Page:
There are some amoung the modern ones who do, in fact probably more than we realize, but they dare not risk the left-wing "blacklist" that exists presently in the industry.
I listened to Lt. Winters, who commanded the "Easy Company" portrayed in the television series "Band Of Brothers" in an interview say that there were four men in his home town who committed suicide because the military would not accept them.
I suspect that some of that was because they were young men bitterly dissapointed at missing the "big show," but people truly were different back then. If not out of patriotism, most joined, I believe, because they thought it was the right thing to do.
Excuse me? Do they not count "white" an ethnic group? This doesn't make a lick of sense to me, probably for good reason.
More than 500,000 Hispanics fought in the war, and Hispanics have earned more Medals of Honor than any other ethnic group, said League of United Latin American Citizens national President Rosa Rosales.
I doubt Rosa Rosales thinks whites are anything but an inconvenience.
I liked seeing all the hollywood celebrities coming out to help the war effort and I tried to imagine todays self indulgent whiners in LAla land ever stepping up like that.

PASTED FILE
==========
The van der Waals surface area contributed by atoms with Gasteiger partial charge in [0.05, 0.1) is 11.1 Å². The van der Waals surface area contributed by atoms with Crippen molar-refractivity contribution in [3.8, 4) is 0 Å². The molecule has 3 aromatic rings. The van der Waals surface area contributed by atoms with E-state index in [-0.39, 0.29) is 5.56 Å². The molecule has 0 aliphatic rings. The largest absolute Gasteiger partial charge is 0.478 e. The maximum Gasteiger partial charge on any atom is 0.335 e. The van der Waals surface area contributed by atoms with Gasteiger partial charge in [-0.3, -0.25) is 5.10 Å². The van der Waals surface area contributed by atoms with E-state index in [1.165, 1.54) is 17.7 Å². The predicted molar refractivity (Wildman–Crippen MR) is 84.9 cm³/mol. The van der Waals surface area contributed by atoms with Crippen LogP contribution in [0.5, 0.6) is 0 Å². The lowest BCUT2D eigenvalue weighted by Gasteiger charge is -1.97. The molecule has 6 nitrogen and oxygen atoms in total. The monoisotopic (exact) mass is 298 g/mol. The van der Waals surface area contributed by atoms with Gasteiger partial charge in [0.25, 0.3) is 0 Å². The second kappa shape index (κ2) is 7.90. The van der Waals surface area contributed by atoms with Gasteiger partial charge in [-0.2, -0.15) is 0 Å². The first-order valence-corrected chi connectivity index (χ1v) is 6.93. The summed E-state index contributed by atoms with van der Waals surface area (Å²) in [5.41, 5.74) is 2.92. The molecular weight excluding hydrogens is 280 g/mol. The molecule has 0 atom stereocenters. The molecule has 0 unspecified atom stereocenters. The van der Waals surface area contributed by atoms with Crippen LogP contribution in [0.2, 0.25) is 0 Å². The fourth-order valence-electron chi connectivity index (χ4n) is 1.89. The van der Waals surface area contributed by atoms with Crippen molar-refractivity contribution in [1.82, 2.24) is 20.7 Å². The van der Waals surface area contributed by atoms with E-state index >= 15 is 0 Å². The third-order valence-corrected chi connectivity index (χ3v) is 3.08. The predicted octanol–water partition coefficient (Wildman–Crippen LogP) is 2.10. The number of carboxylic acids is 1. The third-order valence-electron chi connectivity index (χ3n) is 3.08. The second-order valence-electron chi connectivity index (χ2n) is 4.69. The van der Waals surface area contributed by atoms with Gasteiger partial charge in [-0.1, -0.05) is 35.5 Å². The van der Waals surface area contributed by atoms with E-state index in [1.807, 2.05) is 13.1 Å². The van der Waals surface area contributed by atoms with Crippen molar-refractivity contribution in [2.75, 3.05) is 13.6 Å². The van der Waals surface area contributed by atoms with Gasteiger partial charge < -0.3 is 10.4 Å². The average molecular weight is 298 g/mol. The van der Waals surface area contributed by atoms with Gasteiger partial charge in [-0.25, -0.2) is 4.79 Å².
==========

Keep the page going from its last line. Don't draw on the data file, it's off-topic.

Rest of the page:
I just posted the following link in the CHAT saection that I think you will like:
I suspect that some of that was because they were young men bitterly dissapointed at missing the "big show," but people truly were different back then. If not out of patriotism, most joined, I believe, because they thought it was the right thing to do. My father joined the Marines in July 1942 and washed out as 4F - he was deeply ashamed of this. It didn't matter to him that he went on to work on the Manhattan Project at Hanford and that his contribution to the war effort there was just as important as what he could've done with the USMC he never got over the fact that he didn't "do his part" in uniform.
I’ve watched some of it...and it’s left leaning crap. Bias through and through...pbs sucks.
Same here. I watched that 1944 movie a jillion times. At the end, when they were walking in the clouds, and then waiting for the youngest one to catch up, like in he did in real life, was a real tearjerker.